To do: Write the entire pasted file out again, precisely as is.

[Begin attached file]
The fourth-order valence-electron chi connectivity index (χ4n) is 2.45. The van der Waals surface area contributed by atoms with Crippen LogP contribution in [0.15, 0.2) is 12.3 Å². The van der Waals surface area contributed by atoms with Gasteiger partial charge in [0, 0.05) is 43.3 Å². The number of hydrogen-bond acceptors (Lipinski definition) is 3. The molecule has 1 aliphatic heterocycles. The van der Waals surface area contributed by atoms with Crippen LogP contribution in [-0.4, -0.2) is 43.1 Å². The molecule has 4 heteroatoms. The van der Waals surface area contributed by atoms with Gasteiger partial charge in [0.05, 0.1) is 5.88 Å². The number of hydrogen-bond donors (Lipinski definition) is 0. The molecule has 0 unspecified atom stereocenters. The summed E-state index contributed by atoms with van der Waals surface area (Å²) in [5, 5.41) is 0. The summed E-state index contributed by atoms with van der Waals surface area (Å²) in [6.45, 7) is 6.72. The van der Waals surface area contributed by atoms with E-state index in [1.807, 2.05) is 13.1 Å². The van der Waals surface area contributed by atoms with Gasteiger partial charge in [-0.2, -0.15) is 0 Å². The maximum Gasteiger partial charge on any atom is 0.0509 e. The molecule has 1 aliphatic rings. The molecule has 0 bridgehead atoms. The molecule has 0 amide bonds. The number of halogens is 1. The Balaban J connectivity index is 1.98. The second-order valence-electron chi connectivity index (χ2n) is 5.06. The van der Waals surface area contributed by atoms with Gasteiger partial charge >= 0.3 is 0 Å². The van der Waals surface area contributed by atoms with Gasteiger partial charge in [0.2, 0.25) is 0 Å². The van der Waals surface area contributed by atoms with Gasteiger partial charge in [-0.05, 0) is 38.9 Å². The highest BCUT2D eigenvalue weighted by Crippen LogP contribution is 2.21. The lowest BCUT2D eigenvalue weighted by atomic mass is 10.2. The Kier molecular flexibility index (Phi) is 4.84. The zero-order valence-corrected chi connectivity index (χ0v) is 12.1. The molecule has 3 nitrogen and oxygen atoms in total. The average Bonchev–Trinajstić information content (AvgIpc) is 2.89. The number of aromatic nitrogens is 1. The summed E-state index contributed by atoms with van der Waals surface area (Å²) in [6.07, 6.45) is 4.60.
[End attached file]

The fourth-order valence-electron chi connectivity index (χ4n) is 2.45. The van der Waals surface area contributed by atoms with Crippen LogP contribution in [0.15, 0.2) is 12.3 Å². The van der Waals surface area contributed by atoms with Gasteiger partial charge in [0, 0.05) is 43.3 Å². The number of hydrogen-bond acceptors (Lipinski definition) is 3. The molecule has 1 aliphatic heterocycles. The van der Waals surface area contributed by atoms with Crippen LogP contribution in [-0.4, -0.2) is 43.1 Å². The molecule has 4 heteroatoms. The van der Waals surface area contributed by atoms with Gasteiger partial charge in [0.05, 0.1) is 5.88 Å². The number of hydrogen-bond donors (Lipinski definition) is 0. The molecule has 0 unspecified atom stereocenters. The summed E-state index contributed by atoms with van der Waals surface area (Å²) in [5, 5.41) is 0. The summed E-state index contributed by atoms with van der Waals surface area (Å²) in [6.45, 7) is 6.72. The van der Waals surface area contributed by atoms with E-state index in [1.807, 2.05) is 13.1 Å². The van der Waals surface area contributed by atoms with Gasteiger partial charge in [-0.2, -0.15) is 0 Å². The maximum Gasteiger partial charge on any atom is 0.0509 e. The molecule has 1 aliphatic rings. The molecule has 0 bridgehead atoms. The molecule has 0 amide bonds. The number of halogens is 1. The Balaban J connectivity index is 1.98. The second-order valence-electron chi connectivity index (χ2n) is 5.06. The van der Waals surface area contributed by atoms with Gasteiger partial charge >= 0.3 is 0 Å². The van der Waals surface area contributed by atoms with Gasteiger partial charge in [0.2, 0.25) is 0 Å². The van der Waals surface area contributed by atoms with Gasteiger partial charge in [-0.05, 0) is 38.9 Å². The highest BCUT2D eigenvalue weighted by Crippen LogP contribution is 2.21. The lowest BCUT2D eigenvalue weighted by atomic mass is 10.2. The Kier molecular flexibility index (Phi) is 4.84. The zero-order valence-corrected chi connectivity index (χ0v) is 12.1. The molecule has 3 nitrogen and oxygen atoms in total. The average Bonchev–Trinajstić information content (AvgIpc) is 2.89. The number of aromatic nitrogens is 1. The summed E-state index contributed by atoms with van der Waals surface area (Å²) in [6.07, 6.45) is 4.60.